Morocco has been attracting international attention in recent years for its ambitious plans for green energy production

Marruecos posee la capacidad para descarbonizar la economía europea

AFP/FADEL SENNA - An aerial view of the solar mirrors at the Noor 1 concentrated solar power plant near the city of Ouarzazate

Morocco has the potential to decarbonise the European economy, according to Mohcine Jazouli, Morocco's representative in charge of investment, integration and national policy assessment. During the Davos 2023 Forum in Switzerland, Jazouli spoke to Euronews about Morocco's capacity to produce solar and wind energy "will allow us to decarbonise the European economy". The minister took part in the event from 16 to 20 January as part of the Moroccan delegation. Jazouli was not the only one to comment. Morocco has attracted international attention for its ambitious plans for green energy production. 

A report published in December 2022 listed Morocco as one of three countries "making every effort" to develop green energy capacity. Morocco is currently home to the world's largest concentrated solar power plant. In addition to increasing investment in solar power, the country is investing heavily in wind power and creating incentives for green energy investment. The North African country also recently pledged to increase the share of green energy in its energy mix to 70% by 2040 and 80% by 2050, one of the highest targets compared to countries in the region.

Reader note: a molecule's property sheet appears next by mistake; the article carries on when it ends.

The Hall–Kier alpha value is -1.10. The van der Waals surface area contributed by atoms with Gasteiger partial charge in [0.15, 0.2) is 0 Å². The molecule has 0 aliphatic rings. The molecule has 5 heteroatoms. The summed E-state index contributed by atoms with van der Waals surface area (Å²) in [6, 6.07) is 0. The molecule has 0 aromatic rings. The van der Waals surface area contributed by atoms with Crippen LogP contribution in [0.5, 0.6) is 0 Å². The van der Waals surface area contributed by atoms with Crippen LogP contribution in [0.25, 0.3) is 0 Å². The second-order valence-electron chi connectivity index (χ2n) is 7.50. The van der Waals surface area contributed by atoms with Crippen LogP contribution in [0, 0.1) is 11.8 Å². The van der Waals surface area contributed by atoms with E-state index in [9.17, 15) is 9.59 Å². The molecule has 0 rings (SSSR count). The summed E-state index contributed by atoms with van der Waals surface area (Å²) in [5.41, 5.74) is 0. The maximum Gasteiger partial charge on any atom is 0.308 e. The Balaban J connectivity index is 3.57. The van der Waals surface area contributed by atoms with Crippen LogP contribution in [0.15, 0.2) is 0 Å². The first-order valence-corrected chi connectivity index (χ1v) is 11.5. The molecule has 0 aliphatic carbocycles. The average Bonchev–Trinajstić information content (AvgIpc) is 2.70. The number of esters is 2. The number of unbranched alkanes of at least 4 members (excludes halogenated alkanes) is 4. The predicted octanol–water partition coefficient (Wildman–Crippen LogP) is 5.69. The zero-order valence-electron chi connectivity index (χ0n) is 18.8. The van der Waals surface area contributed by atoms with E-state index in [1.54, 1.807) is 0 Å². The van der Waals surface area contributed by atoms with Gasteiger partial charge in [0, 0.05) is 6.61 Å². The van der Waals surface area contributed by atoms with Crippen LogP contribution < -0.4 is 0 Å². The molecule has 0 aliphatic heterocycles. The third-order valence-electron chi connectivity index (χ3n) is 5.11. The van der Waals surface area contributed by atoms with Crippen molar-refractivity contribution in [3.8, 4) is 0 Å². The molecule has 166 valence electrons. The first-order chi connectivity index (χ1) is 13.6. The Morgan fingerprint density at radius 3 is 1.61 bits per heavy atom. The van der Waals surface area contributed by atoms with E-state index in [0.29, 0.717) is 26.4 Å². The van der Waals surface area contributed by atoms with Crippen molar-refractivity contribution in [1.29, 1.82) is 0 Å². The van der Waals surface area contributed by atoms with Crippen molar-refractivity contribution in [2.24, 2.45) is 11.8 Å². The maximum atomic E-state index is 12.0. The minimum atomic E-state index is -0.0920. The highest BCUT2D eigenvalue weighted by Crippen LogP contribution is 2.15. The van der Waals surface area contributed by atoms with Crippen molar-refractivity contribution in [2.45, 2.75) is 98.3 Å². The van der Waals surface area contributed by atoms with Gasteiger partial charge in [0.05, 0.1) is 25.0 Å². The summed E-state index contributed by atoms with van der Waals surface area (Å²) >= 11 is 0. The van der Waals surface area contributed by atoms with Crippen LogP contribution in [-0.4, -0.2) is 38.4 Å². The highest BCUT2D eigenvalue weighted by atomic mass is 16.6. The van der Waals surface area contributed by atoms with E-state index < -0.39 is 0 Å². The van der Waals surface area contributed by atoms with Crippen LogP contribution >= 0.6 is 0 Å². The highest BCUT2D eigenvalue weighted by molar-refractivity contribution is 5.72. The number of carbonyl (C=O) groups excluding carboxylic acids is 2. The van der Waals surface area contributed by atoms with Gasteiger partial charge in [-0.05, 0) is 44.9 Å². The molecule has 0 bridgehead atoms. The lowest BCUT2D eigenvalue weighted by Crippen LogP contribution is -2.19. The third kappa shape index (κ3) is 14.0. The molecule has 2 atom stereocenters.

Morocco's green energy partnership with Europe is already bearing fruit, and in 2030 Morocco will start exporting green electricity to the UK via undersea cables. The project will cover 8% of the UK's total electricity needs. Morocco "leads the way". This is the message emphasised in this report, which states that the Kingdom of Alaoui ranks high due to "appropriate rules and guidelines". One of the aspects highlighted in the report is the Kingdom's contribution to the fight against climate change. State investment will exceed 7 billion euros. 

But while this is almost all good news for Moroccans and Tunisians, Green For South argues for stricter regulations that would ideally ensure compliance, boost green emissions and promote new awareness and training programmes. They argue that the role of governments is not only to ensure compliance with emission standards, but also to raise awareness among the population so that they themselves can cooperate in preventing climate change. They added that they "should consider local conditions and support stakeholders in implementing governance processes and measuring impact". Gas dependency and energy insecurity is a problem that is already causing alarm bells to ring in several European and African countries, including Morocco.


The large imports of energy consumed and the closure of the Maghreb gas pipeline in October 2021, which meant cutting off the gas taps, have increased the Alawi Kingdom's commitment to renewable energies to cover not only its own consumption, but also that of Morocco, a key historical partner on the European continent. The North African country has recently reached an agreement not only with the EU, but also with other countries, such as Israel, on the exploration and production of natural gas. According to Mounia Boucetta of Atlas Royal Instructions, the aim is to integrate investments, create attractive offers and promote the development of a competitive value chain.